To put it bluntly, it is war crimes that Saudi Arabia stand accused of. And buy all accounts, on the strength of evidence gathered by human watch groups, Riyadh as guilty as charged.

Britain’s backing of the Saudis further makes a mockery of Foreign Secretary Dominic Raab’s recent introduction of the so-called “global sanctions regime”. This is supposed to be aimed at “people that have committed the gravest human rights violations” around the world.

Just days before the shocking announcement of the resumption of arms sales to Saudi Arabia, secretary Raab revealed that the UK government has unleashed sanctions on 20 Saudi nationals held responsible for the killing of journalist Jamal Khashoggi which attracted global condemnation.

The 20 faces asset freeze and visa bans, a sanction that now seems like a joke in the light of the light of the subsequent announcement of strengthening of ties between Westminster and Riyadh.

In the aftermath of a mercy Brexit, the UK would do itself a great favour by aligning its foreign policy with human rights proponents instead of entering into dodgy deals with discredited regimes who possess tons of blood money.

Britain has one of the world’s most active civil societies and I believe that Boris Johnson’s government will continue to face growing opposition to its collaboration with murderous regimes.

The Saudis need to be isolated, not insulated from scrutiny. The Yemenis and many other victims of the Western-backed belligerent Saudi-led massacre of innocent people in Yemen will come back to haunt the British in a way imperialism has blighted their history.

As we speak the Saudis have remorselessly bombed Yemen schools, hospitals, weddings, funerals, food infrastructure – the list is endless. Britain shouldn’t be arming a blood-thirsty regime such as this. The UK courts have said stay away from them. Uphold the rule of the law, for Yemenis’ sake!


Uganda cracks down on media ahead of elections in 2021, watchdog say
10 July 2020, 2:22 PM

Uganda’s security forces are cracking down on authors and journalists who challenge the 34-year-old rule of President Yoweri Museveni ahead of elections next year, a watchdog told Reuters.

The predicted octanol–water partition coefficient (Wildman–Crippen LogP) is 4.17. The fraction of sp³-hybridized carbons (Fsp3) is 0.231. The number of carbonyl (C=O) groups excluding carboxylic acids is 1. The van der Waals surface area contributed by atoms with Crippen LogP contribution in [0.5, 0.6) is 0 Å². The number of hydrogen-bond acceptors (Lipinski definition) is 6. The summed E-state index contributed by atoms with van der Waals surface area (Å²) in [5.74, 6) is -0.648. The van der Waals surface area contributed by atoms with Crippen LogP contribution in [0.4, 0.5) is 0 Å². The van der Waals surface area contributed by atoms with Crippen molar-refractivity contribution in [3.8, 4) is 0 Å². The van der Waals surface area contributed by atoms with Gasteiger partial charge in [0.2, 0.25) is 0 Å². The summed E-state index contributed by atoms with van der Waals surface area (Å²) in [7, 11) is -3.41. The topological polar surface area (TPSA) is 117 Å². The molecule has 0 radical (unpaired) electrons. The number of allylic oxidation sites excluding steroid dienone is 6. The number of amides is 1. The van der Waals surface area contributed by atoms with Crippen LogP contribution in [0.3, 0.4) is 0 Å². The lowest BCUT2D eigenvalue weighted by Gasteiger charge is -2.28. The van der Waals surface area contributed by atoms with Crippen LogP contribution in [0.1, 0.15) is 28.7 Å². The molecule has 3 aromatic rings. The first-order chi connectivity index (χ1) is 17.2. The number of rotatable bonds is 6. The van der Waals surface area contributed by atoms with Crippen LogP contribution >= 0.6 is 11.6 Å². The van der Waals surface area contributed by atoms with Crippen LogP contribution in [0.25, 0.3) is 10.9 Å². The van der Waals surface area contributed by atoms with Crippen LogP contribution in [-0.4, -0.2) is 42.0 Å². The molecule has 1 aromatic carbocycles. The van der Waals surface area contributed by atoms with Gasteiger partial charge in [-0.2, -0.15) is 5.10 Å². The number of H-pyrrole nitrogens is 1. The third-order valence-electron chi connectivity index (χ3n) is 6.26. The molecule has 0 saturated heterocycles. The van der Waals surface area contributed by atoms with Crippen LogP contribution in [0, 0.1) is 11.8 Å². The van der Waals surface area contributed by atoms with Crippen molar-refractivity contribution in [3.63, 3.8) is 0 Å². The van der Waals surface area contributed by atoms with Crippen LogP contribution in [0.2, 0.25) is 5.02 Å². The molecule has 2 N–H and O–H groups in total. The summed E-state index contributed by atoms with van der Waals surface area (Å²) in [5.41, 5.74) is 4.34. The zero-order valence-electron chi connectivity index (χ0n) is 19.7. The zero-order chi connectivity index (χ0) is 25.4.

The New York-based Committee to Protect Journalists (CPJ) said it documented the cases of 10 journalists and writers assaulted by security personnel, detained, or charged with offences to do with their work this year, compared to four such cases last year. “Police and the military have turned political reporting into a dangerous assignment,” said Muthoki Mumo, the committee’s representative for sub-Saharan Africa.

Calls seeking comment to police spokesman Fred Enanga, Information Minister Judith Nabakooba and presidential spokesman Don Wanyama were not answered. Presidential elections are scheduled for early next year.

Opposition leaders say the clampdown makes campaigning even harder after the government forbade mass rallies, citing the spread of the new coronavirus. “It will be near to impossible to campaign,” said opposition legislator Asuman Basalirwa, pointing out that most television and radios stations are pro-government.

Satirical Ugandan author Kakwenza Rukirabashaija, 32,  said he was arrested in April and interrogated for five days in the Ministry of Defence Headquarters in Mbuya about whether his novel “The Greedy Barbarian” is a satire of Museveni. He was beaten with a baton, punched in the face, and chained up, he said, showing Reuters scars and a scan of a damaged kidney he said came from the torture.

“I was like, tomorrow I will tell them anything because I am going to die… my body became numb, the blood stopped flowing,”he told Reuters, his voice trembling. “I prayed to God to bless my family, my wife and children.”

He was eventually charged over Facebook posts that prosecutors said encouraged people to disobey anti-coronavirus measures.